In 100 grams of the cream base, ketoconazole, 1.5 grams; nystatin, 9,000,000 units (i.e., 1.972 g); miconazole nitrate, 1.0 grams; tolnaftate, 0.5 grams; chlotrimazole, 0.5 grams; undecenoic acid, 3.0 grams; undecylenic acid zinc salt, 8.0 grams; propionic acid, 2.0 grams; and sodium propionate, 8.0 grams. In this case, the cream base can comprise beeswax, 12%; lecithin, 13%; canola oil, 26%; vitamin E, 5%; lavender oil, 5%; glycerol, 15%; and aloe vera gel, 25% (these figures may differ from 100%, due to rounding errors). Instead of lavender oil, oil of wintergreen or another essential oil can be used.
Here, the cream base is the same as in Example I, and the active ingredients are listed per 200 grams of the cream base: Ketoconazole, 0.8 grams; nystatin, 6,000,000 units; miconazole nitrate, 0.4 grams; tolnaftate, 0.3 grams; chlotrimazole, 0.4 grams; undecenoic acid, 1.5 grams; undecylenic acid zinc salt, 4.0 grams; propionic acid, 1.2 grams; and sodium propionate, 4 grams. In addition gentamicin and dipropionate betamethasone were present in amounts of 0.04 grams and 0.08 grams, respectively. The first serves as an antibacterial agent to combat subsidiary infections, and the second is an anti-inflammatory agent to speed healing and to provide some relief from pain and itch.
Employing the same cream base as in Example I, the active ingredients are present as listed here per 100 grams of cream base: ketoconazole, 1.5 grams; nystatin, 9,000,000 units; miconazole nitrate, 1.0 grams; tolnaftate, 0.5 grams; chlotrimazole, 0.5 grams; undecenoic acid, 3.0 grams; undecylenic acid zinc salt, 8.0 grams; propionic acid, 2.0 grams; and sodium propionate, 8.0 grams. Gentamicin and dipropionate betamethasone are also present in units of 0.05 grams each per 100 grams of cream, as antibacterial agent and anti-inflammatory agent, respectively.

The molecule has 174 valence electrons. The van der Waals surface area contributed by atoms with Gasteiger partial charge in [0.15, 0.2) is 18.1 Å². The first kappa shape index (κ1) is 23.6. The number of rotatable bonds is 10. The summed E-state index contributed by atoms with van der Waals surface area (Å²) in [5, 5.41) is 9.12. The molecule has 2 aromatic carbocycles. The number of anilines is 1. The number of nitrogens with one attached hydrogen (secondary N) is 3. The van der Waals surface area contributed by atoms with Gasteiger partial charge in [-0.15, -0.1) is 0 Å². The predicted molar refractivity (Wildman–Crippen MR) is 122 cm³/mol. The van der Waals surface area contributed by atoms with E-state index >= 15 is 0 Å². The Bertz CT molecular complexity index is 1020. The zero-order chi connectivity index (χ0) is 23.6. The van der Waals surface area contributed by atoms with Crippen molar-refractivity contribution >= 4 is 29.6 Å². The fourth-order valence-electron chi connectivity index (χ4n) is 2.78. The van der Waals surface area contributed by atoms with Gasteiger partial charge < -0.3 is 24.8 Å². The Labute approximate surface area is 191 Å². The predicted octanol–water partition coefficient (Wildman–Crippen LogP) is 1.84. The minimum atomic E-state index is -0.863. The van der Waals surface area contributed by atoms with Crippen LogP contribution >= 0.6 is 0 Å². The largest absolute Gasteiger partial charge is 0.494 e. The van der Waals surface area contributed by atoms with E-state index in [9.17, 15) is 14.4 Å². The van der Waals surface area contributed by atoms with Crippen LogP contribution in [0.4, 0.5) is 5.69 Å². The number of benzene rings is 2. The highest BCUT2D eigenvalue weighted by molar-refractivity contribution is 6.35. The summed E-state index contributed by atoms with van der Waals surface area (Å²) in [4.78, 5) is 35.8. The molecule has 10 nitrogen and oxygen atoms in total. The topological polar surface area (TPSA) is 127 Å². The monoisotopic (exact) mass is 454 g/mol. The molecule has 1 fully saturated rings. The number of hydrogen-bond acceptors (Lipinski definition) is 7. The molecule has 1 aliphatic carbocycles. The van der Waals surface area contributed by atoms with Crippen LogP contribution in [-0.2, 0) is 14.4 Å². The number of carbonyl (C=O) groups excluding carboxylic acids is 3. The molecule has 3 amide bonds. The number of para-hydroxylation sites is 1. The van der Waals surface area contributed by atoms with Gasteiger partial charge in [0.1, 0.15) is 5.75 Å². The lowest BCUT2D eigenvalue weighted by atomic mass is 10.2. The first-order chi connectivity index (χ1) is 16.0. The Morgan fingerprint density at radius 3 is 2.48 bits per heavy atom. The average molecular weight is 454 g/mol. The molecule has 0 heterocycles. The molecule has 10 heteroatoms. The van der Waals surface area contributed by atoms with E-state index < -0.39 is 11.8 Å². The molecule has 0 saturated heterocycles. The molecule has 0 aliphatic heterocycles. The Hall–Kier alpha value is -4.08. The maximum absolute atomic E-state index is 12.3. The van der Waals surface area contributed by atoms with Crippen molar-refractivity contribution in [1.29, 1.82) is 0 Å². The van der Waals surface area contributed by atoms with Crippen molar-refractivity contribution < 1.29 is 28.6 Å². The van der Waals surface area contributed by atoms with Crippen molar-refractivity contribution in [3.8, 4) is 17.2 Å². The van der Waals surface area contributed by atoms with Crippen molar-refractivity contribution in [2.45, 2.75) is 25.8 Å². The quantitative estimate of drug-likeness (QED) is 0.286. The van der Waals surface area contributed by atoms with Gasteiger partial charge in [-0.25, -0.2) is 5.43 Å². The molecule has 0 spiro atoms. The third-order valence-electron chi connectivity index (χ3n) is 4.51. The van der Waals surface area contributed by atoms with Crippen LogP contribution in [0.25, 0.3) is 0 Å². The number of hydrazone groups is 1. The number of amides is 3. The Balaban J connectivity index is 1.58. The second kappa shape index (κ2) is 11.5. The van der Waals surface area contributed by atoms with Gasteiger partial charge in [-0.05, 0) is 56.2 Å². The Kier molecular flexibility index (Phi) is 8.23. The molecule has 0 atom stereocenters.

The cream base is intended as a natural base, without artificial ingredients, and with no animal ingredients (such as lanolin) that may cause irritation. In some cases, the vegetable oil can be extra virgin olive oil, rather than canola oil. Animal oil and mineral oil have been used previously to make a base. However, the use of natural cream base would further protect and help in healing and penetration of medication.